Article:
Eviction – Landlords took advantage of the famine to clear the land of tenants
In 1845 the crop failed because of a blight that came in from America, the crop failed again in 1846 and 1847 (Black 47) and the great hunger became the great famine. The policy of the government in London exacerbated the famine and when public works projects were put in place it was to little too late, corn was brought in from America to be sold to the starving while Ireland was still exporting more food produce then was coming in. Lord Trevelyan, the British administrator in Ireland did not believe in government assistance and personally believed the famine was a punishment from God upon the lazy Irish peasant class and the feckless landlord class.
God’s curse upon you Lord Trevelyan
“The judgement of God sent the calamity to teach the Irish a lesson, that calamity must not be too much mitigated. …The real evil with which we have to contend is not the physical evil of the Famine, but the moral evil of the selfish, perverse and turbulent character of the people”. Sir Charles Edward Trevelyan, Assistant Secretary to HM Treasury, official in charge of famine relief, December 1846.
May your great Queen Victoria rot in hell – Black 47
By 1852 Ireland’s population was reduced to 6.5m with an estimated one million dead and one million left the country with the bulk of the exiles outta the clutches of Britannia and now in the United States.
The Wakes – St Patrick’s Battalion
The Mickey Finns – The Ballad Of Duffy’s Cut
Kilmaine Saints – Brave Yankee Boys
Black 47 – Five Points
The BibleCodeSundays – DixieLand
Dropkick Murphys – The Fighting 69th
Circle J – Molly Maguires
The famine not only changed the course of Irish history but also America where the potato and the blight originated. While there was Irish emigration to the US prior to the Great Famine this was the first wave of massive non-Anglo emigration to America. The US was open to the immigration as it need the labor to dig canals, build the railroads, work in the mills and fight in its wars – the war of 1848 was underway and the US was screaming our for cannon fodder (though things didn’t always go to plan like when Jon Riley took his Irish troops over to the Mexican side cos he didn’t think the war was just and disliked the poor treatment of the Irish in the American army)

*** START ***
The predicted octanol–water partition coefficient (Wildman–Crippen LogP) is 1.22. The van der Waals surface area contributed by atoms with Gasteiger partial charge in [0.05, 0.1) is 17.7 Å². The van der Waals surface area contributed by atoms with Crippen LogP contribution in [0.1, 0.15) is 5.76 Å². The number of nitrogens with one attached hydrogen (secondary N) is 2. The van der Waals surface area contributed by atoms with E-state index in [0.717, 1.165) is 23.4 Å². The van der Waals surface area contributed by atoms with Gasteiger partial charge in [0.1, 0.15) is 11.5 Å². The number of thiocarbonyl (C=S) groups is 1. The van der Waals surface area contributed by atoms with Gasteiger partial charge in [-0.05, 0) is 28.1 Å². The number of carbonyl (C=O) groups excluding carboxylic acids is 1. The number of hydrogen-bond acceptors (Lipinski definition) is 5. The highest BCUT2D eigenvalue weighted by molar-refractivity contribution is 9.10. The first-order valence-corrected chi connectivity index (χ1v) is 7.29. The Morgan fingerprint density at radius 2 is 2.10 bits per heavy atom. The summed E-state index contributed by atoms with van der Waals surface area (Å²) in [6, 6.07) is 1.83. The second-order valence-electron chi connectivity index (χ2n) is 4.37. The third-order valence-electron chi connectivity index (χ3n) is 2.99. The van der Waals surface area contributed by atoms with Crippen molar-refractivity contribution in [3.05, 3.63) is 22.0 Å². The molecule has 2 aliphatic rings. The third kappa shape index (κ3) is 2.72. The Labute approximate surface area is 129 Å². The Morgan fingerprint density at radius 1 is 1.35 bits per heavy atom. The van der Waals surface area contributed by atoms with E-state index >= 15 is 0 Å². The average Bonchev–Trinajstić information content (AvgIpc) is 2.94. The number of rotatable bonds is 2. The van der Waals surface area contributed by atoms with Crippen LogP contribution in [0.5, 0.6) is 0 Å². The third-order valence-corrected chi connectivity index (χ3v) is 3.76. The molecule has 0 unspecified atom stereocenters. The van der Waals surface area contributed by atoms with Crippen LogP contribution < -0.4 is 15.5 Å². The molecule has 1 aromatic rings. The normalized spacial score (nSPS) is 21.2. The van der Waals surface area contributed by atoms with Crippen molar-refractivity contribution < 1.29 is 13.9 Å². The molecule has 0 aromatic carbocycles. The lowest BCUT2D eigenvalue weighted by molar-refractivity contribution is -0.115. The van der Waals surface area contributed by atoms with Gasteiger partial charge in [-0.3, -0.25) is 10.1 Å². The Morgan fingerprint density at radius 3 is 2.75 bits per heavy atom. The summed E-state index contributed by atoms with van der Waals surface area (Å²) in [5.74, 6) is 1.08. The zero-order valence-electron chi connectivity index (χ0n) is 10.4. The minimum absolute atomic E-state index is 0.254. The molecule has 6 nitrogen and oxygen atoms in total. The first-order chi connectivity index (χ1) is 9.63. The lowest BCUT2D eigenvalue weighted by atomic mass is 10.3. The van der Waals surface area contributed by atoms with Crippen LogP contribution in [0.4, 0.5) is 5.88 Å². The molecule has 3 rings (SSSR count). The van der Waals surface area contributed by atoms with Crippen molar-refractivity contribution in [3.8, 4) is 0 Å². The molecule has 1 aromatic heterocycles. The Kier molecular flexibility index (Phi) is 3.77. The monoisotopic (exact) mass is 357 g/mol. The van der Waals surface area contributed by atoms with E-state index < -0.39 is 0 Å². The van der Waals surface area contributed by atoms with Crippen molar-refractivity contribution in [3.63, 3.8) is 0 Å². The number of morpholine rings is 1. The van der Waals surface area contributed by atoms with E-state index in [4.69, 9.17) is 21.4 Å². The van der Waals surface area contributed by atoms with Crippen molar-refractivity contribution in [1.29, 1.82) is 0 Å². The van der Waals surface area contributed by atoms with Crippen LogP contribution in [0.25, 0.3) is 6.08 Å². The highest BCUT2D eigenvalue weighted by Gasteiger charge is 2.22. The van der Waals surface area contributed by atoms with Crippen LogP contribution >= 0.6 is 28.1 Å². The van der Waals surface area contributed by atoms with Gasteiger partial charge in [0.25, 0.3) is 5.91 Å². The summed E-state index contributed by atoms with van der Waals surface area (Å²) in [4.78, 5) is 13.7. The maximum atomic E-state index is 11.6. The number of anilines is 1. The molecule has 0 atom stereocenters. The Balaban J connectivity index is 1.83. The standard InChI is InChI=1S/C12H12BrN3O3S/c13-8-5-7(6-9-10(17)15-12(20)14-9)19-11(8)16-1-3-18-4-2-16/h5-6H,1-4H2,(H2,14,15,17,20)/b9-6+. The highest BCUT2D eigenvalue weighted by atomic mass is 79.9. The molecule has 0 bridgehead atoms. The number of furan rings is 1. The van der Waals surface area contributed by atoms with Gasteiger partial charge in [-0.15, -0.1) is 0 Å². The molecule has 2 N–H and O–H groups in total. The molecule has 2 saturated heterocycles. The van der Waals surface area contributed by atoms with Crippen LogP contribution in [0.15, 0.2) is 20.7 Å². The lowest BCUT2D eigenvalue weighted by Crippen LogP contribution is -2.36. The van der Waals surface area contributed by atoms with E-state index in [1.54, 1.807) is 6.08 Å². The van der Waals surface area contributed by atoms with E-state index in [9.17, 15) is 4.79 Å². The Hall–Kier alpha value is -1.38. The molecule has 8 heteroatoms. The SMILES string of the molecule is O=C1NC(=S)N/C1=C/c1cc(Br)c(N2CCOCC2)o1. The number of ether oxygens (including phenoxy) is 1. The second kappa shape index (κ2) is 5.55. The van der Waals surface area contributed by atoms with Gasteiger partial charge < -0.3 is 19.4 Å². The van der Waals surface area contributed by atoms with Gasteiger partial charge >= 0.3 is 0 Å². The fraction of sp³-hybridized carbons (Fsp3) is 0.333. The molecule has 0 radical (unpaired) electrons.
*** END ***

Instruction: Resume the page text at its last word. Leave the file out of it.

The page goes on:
The Irish were exiled and angry. Poor, excluded and exploited. They were most likely to be found in the slums of the Yankee east coast doing the jobs the Yankee didn’t want. There were anti-Irish riots in Philadelphia and New York and a catholic convent was burned down by an angry mob in Boston. The Irish used the political experience learned in Ireland and within a generation most big East coast American cities were under Irish political control. The American Civil War was a huge turning point for the Irish, and while many Irish were against emancipation of the slaves- how quickly they forget – and feared free slaves coming north and undercutting them for jobs, the Irish did show their loyalty to their adopted homeland and fought with valor (for both sides)
Winning respect in America – the hard way
A Molly Maguire executed
Seanchai – Fenians
Larkin – A Nation Once Again
Muirsheen Durkin & Friends – God Save Ireland
One group that was to use the Civil War for its advantage as The Fenians Brotherhood. Formed in New York City in 1858 the Fenians were a secret society whose aim was to drive the Brits outta Ireland. The Fenians knew the war would be a good source of trained and armed solders. With the war over the Fenians staged a rebellion in Ireland (it failed), they invaded Canada (three times), invented the submarine and undertook a dynamite campaign in England. The Fenian were the boogie man of Victorian Britain and condemned by the Church.
“when we look down into the fathomless depth of this infamy of the heads of the Fenian conspiracy, we must acknowledge that eternity is not long enough, nor hell hot enough to punish such miscreants” – Bishop Moriarty of Kerry
The Fenian flag
The Battle of Ridgeway